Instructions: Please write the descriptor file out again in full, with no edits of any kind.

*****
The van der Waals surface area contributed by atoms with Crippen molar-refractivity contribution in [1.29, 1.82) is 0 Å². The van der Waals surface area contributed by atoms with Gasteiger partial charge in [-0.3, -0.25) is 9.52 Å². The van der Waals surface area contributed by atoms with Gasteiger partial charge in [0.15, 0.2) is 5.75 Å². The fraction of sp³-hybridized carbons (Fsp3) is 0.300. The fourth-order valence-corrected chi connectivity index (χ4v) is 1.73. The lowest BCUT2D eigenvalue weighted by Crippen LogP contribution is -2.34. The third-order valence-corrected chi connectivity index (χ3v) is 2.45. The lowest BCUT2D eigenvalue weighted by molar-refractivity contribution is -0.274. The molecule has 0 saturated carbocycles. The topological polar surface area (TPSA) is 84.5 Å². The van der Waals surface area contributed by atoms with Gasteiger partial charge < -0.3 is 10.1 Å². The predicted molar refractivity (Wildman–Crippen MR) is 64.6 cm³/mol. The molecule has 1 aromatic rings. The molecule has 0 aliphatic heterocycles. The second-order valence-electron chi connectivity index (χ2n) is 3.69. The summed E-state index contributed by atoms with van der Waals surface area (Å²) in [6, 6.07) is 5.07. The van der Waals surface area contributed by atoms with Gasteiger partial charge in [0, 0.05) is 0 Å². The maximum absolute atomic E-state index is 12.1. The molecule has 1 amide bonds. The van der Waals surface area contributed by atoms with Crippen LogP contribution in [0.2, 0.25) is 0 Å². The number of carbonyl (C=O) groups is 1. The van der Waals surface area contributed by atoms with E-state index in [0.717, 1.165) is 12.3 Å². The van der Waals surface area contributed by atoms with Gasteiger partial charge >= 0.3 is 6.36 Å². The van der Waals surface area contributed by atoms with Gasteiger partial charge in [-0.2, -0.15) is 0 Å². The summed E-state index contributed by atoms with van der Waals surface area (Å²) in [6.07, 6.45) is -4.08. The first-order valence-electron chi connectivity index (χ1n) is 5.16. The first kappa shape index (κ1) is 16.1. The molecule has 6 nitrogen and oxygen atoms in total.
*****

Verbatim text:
The van der Waals surface area contributed by atoms with Crippen molar-refractivity contribution in [1.29, 1.82) is 0 Å². The van der Waals surface area contributed by atoms with Gasteiger partial charge in [-0.3, -0.25) is 9.52 Å². The van der Waals surface area contributed by atoms with Gasteiger partial charge in [0.15, 0.2) is 5.75 Å². The fraction of sp³-hybridized carbons (Fsp3) is 0.300. The fourth-order valence-corrected chi connectivity index (χ4v) is 1.73. The lowest BCUT2D eigenvalue weighted by Crippen LogP contribution is -2.34. The third-order valence-corrected chi connectivity index (χ3v) is 2.45. The lowest BCUT2D eigenvalue weighted by molar-refractivity contribution is -0.274. The molecule has 0 saturated carbocycles. The topological polar surface area (TPSA) is 84.5 Å². The van der Waals surface area contributed by atoms with Gasteiger partial charge < -0.3 is 10.1 Å². The predicted molar refractivity (Wildman–Crippen MR) is 64.6 cm³/mol. The molecule has 1 aromatic rings. The molecule has 0 aliphatic heterocycles. The second-order valence-electron chi connectivity index (χ2n) is 3.69. The summed E-state index contributed by atoms with van der Waals surface area (Å²) in [6, 6.07) is 5.07. The van der Waals surface area contributed by atoms with Gasteiger partial charge in [0, 0.05) is 0 Å². The maximum absolute atomic E-state index is 12.1. The molecule has 1 amide bonds. The van der Waals surface area contributed by atoms with Crippen LogP contribution in [0.2, 0.25) is 0 Å². The number of carbonyl (C=O) groups is 1. The van der Waals surface area contributed by atoms with E-state index in [0.717, 1.165) is 12.3 Å². The van der Waals surface area contributed by atoms with Gasteiger partial charge >= 0.3 is 6.36 Å². The van der Waals surface area contributed by atoms with Gasteiger partial charge in [-0.2, -0.15) is 0 Å². The summed E-state index contributed by atoms with van der Waals surface area (Å²) in [6.07, 6.45) is -4.08. The first-order valence-electron chi connectivity index (χ1n) is 5.16. The first kappa shape index (κ1) is 16.1. The molecule has 6 nitrogen and oxygen atoms in total.